What is needed in the long term is a cultural change – a moral renaissance reflected in the “bourgeois values” touted by Professor Amy Wax in an article whose thesis is so self-evident that in today’s climate was considered controversial and offensive – but even in the short term measures are necessary and mostly at hand. Schools are currently soft targets, accessible to one and all, student and psychopath alike. That has to change, and providing armed guards during school hours and searches, screening and profiling for all who enter the school building should be obvious. Such is done in Israel, as is the discreet arming of some teachers who rotate carrying concealed weapons on their persons. That secures the target, reasonably if not perfectly, and greatly enhances the chances of failure of the attacker to achieve his nefarious aims as to deter even the attempt.
As the school shooters have almost all been young males – from their teens to their 20’s – it is clear that males who have been expelled from school for violence, are under the care of a mental health professional, or have exhibited cruel and unusual behavior should be placed on a watch list that denies them access to legal weapons unless they are permitted to do so by a judge upon the testimony of doctors, parents, guardians and the like. Again, this is reasonable but not perfect. So is this: adults who store weapons in their homes and do not secure them sufficiently to prevent their use by murderers should be held criminally liable with a mandatory minimum prison sentence. Ah, isn’t this blaming the victim? Well, sometimes the victim deserves some of the blame. It is not sufficient to say “I trusted him,” “I didn’t know he had a duplicate key,” “I tried to turn him into a responsible adult,” etc. If it happens on your watch, you are liable. That should get the attention of law-abiding gun owners.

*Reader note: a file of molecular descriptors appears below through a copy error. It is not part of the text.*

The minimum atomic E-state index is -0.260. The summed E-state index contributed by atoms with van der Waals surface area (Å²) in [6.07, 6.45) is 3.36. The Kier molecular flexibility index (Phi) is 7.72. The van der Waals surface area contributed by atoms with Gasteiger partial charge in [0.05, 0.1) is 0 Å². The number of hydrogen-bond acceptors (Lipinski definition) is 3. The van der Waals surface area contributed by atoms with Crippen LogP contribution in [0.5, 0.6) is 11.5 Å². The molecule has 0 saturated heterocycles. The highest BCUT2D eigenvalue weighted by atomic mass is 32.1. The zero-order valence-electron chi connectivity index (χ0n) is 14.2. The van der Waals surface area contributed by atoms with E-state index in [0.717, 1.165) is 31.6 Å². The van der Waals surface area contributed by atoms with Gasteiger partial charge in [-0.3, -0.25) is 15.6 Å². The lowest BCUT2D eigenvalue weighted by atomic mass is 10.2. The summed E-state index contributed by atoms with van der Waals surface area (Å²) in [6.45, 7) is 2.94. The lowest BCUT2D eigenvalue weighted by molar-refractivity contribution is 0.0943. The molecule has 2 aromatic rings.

It is not fair to punish hundreds of millions of law-abiding citizens because of the despicable acts of a handful of people. Nor should we renounce constitutional rights that have safeguarded American liberties and provided an effective means of self-defense. Nor should we wash our hands and say that nothing can be done because there is no perfect solution. There is no perfect solution – the psychopaths can also acquire illegal weapons, psychologists will claim that putting their patients on a watch list would violate confidentiality and encourage reticence, the fantasy of a gun-free society will always animate some – but a sane society takes elementary measures to keep weapons out of the hands of the disaffected, a sane government focuses its efforts on defending its citizens, especially its children, and rational politicians – interested in more than retaining their seats and its access to the lucre of modern politics – know how to address complex issues with substance, sensitivity and efficacy.